Two-hundred and twenty-nine Democrats and 91 Republicans cast ‘yes’ votes in favor of the measure.

    This historic vote marks the first time ever that a chamber of Congress has ever held a successful floor vote on a stand-alone piece of marijuana reform legislation. 

    Today’s vote is a significant victory for the cannabis reform movement and here’s why: for the first time ever, a supermajority of the House voted affirmatively to recognize that the legalization and regulation of marijuana is a superior public policy to prohibition and criminalization. 

    Now we look to the Senate, where we are cautiously optimistic. Given the strong bipartisanship of the House vote, coupled with Senate Banking Chairman Mike Crapo’s recent pledge to hold a markup on this issue, we believe that Congress’ appetite to resolve this important issue has never been greater.

    But we are not done. In fact, we’re just getting started. 

    Why NORML Supports Passage of HR 1595: The Safe Banking Act:

    Federal law currently defines all marijuana-related endeavors as criminal enterprises, including those commercial activities that are licensed and legally regulated under state laws. Therefore, almost no state-licensed cannabis businesses can legally obtain a bank account, process credit cards, or provide loans to small businesses and entrepreneurs. 

    In this environment, the rapidly growing multi-billion dollar cannabis industry must operate largely on a cash-only basis, which makes businesses more susceptible to theft and more difficult to audit. This ongoing federal prohibition also places the safety and welfare of these businesses’ customers at risk, as they must carry significant amounts of cash on their persons in order to make legal purchases at retail facilities. For these reasons, NORML has long advocated that federal lawmakers vote “yes” on The SAFE Banking Act.

    What’s Next?

    Today’s vote is a significant first step, but it must not be the last. Much more action will still need to be taken by lawmakers. In the Senate, we demand that lawmakers in the Senate Banking Committee hold true to their commitment to move expeditiously in support of similar federal reforms. And in the House, we anticipate additional efforts to move forward and pass comprehensive reform legislation like The MORE Act — which is sponsored by the Chair of the House Judiciary — in order to ultimately comport federal law with the new political and cultural realities surrounding marijuana.

    Now Is the Time to Demand Congress Do MORE.

    Now that House members have overwhelmingly shown their support for HR 1595, it is time for them to address more comprehensive reform legislation, namely The Marijuana Opportunity, Reinvestment, and Expungement (MORE) Act.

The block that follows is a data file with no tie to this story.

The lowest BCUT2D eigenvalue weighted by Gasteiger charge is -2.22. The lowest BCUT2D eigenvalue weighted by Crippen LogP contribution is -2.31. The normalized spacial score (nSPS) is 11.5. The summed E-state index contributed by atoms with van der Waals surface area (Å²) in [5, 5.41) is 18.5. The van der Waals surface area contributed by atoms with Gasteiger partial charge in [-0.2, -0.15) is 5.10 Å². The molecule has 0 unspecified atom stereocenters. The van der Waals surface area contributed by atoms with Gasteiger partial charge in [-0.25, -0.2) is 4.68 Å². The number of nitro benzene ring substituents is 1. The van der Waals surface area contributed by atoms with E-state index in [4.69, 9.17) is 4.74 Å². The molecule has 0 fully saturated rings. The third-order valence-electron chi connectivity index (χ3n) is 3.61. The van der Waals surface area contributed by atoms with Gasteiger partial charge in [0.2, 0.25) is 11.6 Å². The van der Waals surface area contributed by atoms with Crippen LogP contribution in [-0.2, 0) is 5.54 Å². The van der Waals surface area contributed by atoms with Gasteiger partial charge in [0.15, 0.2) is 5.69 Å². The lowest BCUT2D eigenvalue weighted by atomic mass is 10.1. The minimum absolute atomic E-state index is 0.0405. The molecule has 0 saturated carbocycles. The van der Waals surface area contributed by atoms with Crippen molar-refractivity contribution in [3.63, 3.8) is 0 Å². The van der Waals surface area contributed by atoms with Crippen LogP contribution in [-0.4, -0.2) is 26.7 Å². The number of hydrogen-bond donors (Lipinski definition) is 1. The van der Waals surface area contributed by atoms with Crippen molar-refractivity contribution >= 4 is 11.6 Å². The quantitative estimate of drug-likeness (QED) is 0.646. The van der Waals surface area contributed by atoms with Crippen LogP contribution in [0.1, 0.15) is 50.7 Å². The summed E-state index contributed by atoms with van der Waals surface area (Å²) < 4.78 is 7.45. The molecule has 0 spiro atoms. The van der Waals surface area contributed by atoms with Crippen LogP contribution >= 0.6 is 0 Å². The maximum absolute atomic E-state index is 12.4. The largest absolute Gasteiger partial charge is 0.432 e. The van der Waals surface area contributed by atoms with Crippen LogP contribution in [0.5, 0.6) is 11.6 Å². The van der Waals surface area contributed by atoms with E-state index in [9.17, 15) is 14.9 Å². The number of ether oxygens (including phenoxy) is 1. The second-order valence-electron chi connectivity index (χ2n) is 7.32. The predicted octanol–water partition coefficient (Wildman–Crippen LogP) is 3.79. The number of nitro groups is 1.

Introduced by House Judiciary Chairman Jerry Nadler (D-N.Y.), the MORE Act is bipartisan legislation that removes the marijuana plant from the Controlled Substances Act, thereby descheduling the substance at the federal level and enabling states to set their own regulatory policies absent the threat of federal interference.

    But, perhaps most importantly, the MORE Act seeks to address many of the past wrongs of marijuana criminalization. Specifically, it would appropriate a portion of the federal taxes collected from the legal industry to pay for the expungement of past criminal records and to partially fund reentry services, job training, and community improvements in jurisdictions that have been most disproportionately impacted by war on marijuana. Furthermore, the MORE Act additional allocates a portion of the federal taxes collected to the Small Business Administration to support small businesses and entrepreneurs who seek to engage in the emerging legal marketplaces. 

    Strike while the iron is hot and send a message to your lawmakers in support of ending prohibition NOW!

    Take time today to tell your members of Congress that their work is far from over. Nearly one in four Americans now reside in a jurisdiction where the adult use of cannabis is legal and it is time for members of Congress to stand up for their rights and liberties. 

    Thank you again for your support for NORML and for being on the right side of history. We could never have gotten this far without you, and with your continued support we know that we can ultimately secure cannabis freedom in our time. 


    Our educational and advocacy efforts are supported by thousands of people throughout the country as we work to advance marijuana reform in all 50 states and the federal level. Can you kick in $5, $10 or $20 a month to help us keep going?